A guest post by Christopher Schaberg, Loyola University, New Orleans
Last week I was floating down the Yellowstone River, casting a small imitation grasshopper to cutthroat trout hiding behind rocks in the swift current — a typical excursion in the romantic American West, an adventure worthy of Brad Pitt’s Paul Maclean in A River Runs Through It.
My friend’s friend, who was rowing us down the river in his boat, asked what I did, and I went through the usual verbal gymnastics of explaining that I was an English professor while also trying to sound like a normal human being — and it wasn’t going well for me. As a last resort, I blurted out that I had just finished a book about Brad Pitt.
“Brad Pitt? You mean the actor?”
“I think he’s a dick.”
I focused on casting my fly under a stand of willows alongacut bank, sort of pretending not to hear.
“Oh, huh, really…? Why is that?”
“Well, he ruined Montana!”
This statement referred to how, according to a certain local sentiment, the state was invaded and overrun by tourists who had seen A River Runs Through It in the 90s. But notice, it wasn’t the director Robert Redford who had “ruined Montana” — it was definitively Pitt who did it. (You can read more about the terms of this debate in Ben Leubner’s chapter in the book, “Making Montana.”)
And this is how it begins: what unfolded there on the river was an impromptu discourse concerning the cultural significance of Brad Pitt—not merely as an actor nor just as a celebrity, but as a complex figure who moves across these realms and falls into various pigeon holes and unexpected positive roles in between.
I’m used to these conversations, but they always make me uncomfortable. Usually I find myself thinking, what have I gotten myself into? I’m no ‘expert’ when it comes to Brad Pitt. I haven’t even kept up with his most recent work, much less the tabloid exposés! And yet still, I somehow managed to pull together a book about him—it’s called _Deconstructing Brad Pitt, and it comes out next month.
The essays in this book take Pitt seriously as an artist and as a social phenomenon. My co-editor & I titled the book after Jacques Derrida’s philosophical strategy “deconstruction,” to signal both the analytical slant of the book as well as its playfulness. And lest anyone think the book is a brutal assault on Pitt, remember: Derrida once said that deconstruction is love. This may sound laughable, but our book approaches Brad Pitt with love — with a kind of sincere interest and openness that can only be sustained through love.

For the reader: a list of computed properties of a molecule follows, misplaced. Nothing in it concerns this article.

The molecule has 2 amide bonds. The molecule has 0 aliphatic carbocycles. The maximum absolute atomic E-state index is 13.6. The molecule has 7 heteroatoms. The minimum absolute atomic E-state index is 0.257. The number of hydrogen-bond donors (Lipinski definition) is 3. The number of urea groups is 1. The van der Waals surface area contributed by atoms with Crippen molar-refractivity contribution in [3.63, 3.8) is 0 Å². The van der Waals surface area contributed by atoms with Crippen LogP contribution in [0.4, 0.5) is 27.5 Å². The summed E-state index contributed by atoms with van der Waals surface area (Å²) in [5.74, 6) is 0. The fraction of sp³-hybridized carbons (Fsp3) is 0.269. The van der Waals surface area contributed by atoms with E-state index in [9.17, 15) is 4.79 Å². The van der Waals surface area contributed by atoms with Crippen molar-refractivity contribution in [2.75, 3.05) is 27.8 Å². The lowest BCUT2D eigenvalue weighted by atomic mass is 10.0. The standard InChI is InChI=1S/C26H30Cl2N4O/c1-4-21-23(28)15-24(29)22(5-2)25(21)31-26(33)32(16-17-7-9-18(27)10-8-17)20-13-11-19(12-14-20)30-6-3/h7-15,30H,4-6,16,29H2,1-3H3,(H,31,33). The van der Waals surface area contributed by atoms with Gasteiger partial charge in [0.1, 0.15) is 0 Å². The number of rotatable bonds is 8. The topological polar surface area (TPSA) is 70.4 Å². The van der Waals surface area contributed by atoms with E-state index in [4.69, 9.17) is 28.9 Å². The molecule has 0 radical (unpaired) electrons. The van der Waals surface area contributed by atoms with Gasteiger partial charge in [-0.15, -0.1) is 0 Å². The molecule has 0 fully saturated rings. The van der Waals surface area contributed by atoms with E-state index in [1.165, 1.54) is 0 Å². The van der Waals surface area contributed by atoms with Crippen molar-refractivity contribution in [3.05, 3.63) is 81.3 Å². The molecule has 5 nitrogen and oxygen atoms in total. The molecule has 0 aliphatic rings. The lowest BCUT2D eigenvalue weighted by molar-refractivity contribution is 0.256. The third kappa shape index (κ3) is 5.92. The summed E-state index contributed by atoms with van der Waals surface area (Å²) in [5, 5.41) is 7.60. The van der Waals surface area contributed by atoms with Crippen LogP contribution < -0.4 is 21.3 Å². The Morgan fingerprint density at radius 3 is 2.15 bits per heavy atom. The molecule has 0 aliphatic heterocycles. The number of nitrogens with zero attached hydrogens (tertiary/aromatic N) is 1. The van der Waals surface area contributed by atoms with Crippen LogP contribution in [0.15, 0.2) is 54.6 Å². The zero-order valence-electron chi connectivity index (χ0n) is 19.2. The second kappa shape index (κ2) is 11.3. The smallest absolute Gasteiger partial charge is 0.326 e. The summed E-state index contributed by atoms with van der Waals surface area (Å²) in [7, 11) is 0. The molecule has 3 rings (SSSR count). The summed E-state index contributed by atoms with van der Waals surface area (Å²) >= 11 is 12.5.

Brad Pitt has become for me a synecdoche for the things that surround us in everyday life, things which there is general resistance to take seriously. (Airports are another one of these things.) Yes, we have dared to think seriously about Brad Pitt — for nearly 300 pages. And what serious thought requires is sincere interest, a sense of sustained openness — in short, love. I suppose an alternative title for the book could have been Loving Brad Pitt. (But then we wouldn’t have needed the underscore in the title, which turns out to matter.)
Still — it always starts with a grimace, a scowl, a sour sense of disbelief. What? Why Brad Pitt? Even my own mother scoffed when I first mentioned the book to her. Why bother thinking about Brad Pitt? What’s your problem? And then I think again, what have I gotten myself into? But then the fishing begins, the chance to lure a conversation out of the currents and eddies of contemporary life. And isn’t that what we academics do best, when it works, in the classroom and beyond? My home university has a slogan that goes “The world is our blackboard.” _Deconstructing Brad Pitt is one example of embracing this slogan, and making it real.
_Deconstructing Brad Pitt is edited by Christopher Schaberg and Robert Bennett and is published by Bloomsbury in September.